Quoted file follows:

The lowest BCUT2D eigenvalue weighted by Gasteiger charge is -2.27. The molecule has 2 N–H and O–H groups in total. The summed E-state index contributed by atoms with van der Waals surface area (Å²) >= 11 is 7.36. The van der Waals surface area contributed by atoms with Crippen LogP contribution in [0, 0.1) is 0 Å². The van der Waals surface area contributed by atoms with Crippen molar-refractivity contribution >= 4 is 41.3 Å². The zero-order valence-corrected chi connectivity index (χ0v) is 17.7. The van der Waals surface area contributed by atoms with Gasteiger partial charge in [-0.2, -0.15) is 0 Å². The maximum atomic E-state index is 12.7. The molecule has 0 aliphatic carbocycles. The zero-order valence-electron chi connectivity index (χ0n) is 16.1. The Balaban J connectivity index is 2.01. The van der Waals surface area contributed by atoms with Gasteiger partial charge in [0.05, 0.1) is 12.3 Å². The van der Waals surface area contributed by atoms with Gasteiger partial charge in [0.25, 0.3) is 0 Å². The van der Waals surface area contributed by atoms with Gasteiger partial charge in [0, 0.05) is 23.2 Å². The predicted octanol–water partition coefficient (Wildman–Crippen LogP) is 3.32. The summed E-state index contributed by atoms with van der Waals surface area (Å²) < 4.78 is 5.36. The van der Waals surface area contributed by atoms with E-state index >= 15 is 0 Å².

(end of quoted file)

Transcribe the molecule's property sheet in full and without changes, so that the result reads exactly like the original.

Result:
The lowest BCUT2D eigenvalue weighted by Gasteiger charge is -2.27. The molecule has 2 N–H and O–H groups in total. The summed E-state index contributed by atoms with van der Waals surface area (Å²) >= 11 is 7.36. The van der Waals surface area contributed by atoms with Crippen LogP contribution in [0, 0.1) is 0 Å². The van der Waals surface area contributed by atoms with Crippen molar-refractivity contribution >= 4 is 41.3 Å². The zero-order valence-corrected chi connectivity index (χ0v) is 17.7. The van der Waals surface area contributed by atoms with Gasteiger partial charge in [-0.2, -0.15) is 0 Å². The maximum atomic E-state index is 12.7. The molecule has 0 aliphatic carbocycles. The zero-order valence-electron chi connectivity index (χ0n) is 16.1. The Balaban J connectivity index is 2.01. The van der Waals surface area contributed by atoms with Gasteiger partial charge in [0.05, 0.1) is 12.3 Å². The van der Waals surface area contributed by atoms with Gasteiger partial charge in [0.25, 0.3) is 0 Å². The van der Waals surface area contributed by atoms with Gasteiger partial charge in [0, 0.05) is 23.2 Å². The predicted octanol–water partition coefficient (Wildman–Crippen LogP) is 3.32. The summed E-state index contributed by atoms with van der Waals surface area (Å²) < 4.78 is 5.36. The van der Waals surface area contributed by atoms with E-state index >= 15 is 0 Å².